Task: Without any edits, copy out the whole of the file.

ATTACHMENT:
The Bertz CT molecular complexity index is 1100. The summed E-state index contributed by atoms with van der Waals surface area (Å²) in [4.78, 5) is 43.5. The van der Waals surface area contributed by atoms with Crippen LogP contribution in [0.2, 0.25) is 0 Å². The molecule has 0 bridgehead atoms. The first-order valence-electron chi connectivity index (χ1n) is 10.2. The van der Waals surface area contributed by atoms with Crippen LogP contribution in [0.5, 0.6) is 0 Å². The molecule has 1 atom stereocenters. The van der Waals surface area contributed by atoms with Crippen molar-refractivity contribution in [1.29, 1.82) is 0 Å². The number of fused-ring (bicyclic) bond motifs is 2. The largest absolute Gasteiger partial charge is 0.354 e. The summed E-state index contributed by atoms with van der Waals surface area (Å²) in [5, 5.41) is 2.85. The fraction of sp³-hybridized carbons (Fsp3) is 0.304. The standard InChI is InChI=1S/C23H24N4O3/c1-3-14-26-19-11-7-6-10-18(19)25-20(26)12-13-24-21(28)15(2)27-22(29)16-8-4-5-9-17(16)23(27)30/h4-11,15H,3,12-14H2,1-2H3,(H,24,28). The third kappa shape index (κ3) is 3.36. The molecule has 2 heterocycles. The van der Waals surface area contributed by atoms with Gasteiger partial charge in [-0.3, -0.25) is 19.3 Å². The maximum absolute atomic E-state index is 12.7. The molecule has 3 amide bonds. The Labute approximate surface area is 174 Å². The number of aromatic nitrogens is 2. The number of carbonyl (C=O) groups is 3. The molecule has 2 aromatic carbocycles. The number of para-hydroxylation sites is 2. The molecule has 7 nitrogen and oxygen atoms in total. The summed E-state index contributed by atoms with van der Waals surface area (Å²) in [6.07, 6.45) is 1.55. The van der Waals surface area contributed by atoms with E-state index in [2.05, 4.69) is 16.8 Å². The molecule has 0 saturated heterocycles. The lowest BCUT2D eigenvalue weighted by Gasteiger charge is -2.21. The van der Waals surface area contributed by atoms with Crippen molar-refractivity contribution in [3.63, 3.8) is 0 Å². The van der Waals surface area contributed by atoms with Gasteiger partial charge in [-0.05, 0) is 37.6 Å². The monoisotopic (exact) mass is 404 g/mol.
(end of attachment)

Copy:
The Bertz CT molecular complexity index is 1100. The summed E-state index contributed by atoms with van der Waals surface area (Å²) in [4.78, 5) is 43.5. The van der Waals surface area contributed by atoms with Crippen LogP contribution in [0.2, 0.25) is 0 Å². The molecule has 0 bridgehead atoms. The first-order valence-electron chi connectivity index (χ1n) is 10.2. The van der Waals surface area contributed by atoms with Crippen LogP contribution in [0.5, 0.6) is 0 Å². The molecule has 1 atom stereocenters. The van der Waals surface area contributed by atoms with Crippen molar-refractivity contribution in [1.29, 1.82) is 0 Å². The number of fused-ring (bicyclic) bond motifs is 2. The largest absolute Gasteiger partial charge is 0.354 e. The summed E-state index contributed by atoms with van der Waals surface area (Å²) in [5, 5.41) is 2.85. The fraction of sp³-hybridized carbons (Fsp3) is 0.304. The standard InChI is InChI=1S/C23H24N4O3/c1-3-14-26-19-11-7-6-10-18(19)25-20(26)12-13-24-21(28)15(2)27-22(29)16-8-4-5-9-17(16)23(27)30/h4-11,15H,3,12-14H2,1-2H3,(H,24,28). The third kappa shape index (κ3) is 3.36. The molecule has 2 heterocycles. The van der Waals surface area contributed by atoms with Gasteiger partial charge in [-0.3, -0.25) is 19.3 Å². The maximum absolute atomic E-state index is 12.7. The molecule has 3 amide bonds. The Labute approximate surface area is 174 Å². The number of aromatic nitrogens is 2. The number of carbonyl (C=O) groups is 3. The molecule has 2 aromatic carbocycles. The number of para-hydroxylation sites is 2. The molecule has 7 nitrogen and oxygen atoms in total. The summed E-state index contributed by atoms with van der Waals surface area (Å²) in [6.07, 6.45) is 1.55. The van der Waals surface area contributed by atoms with E-state index in [2.05, 4.69) is 16.8 Å². The molecule has 0 saturated heterocycles. The lowest BCUT2D eigenvalue weighted by Gasteiger charge is -2.21. The van der Waals surface area contributed by atoms with Crippen molar-refractivity contribution in [3.63, 3.8) is 0 Å². The van der Waals surface area contributed by atoms with Gasteiger partial charge in [-0.05, 0) is 37.6 Å². The monoisotopic (exact) mass is 404 g/mol.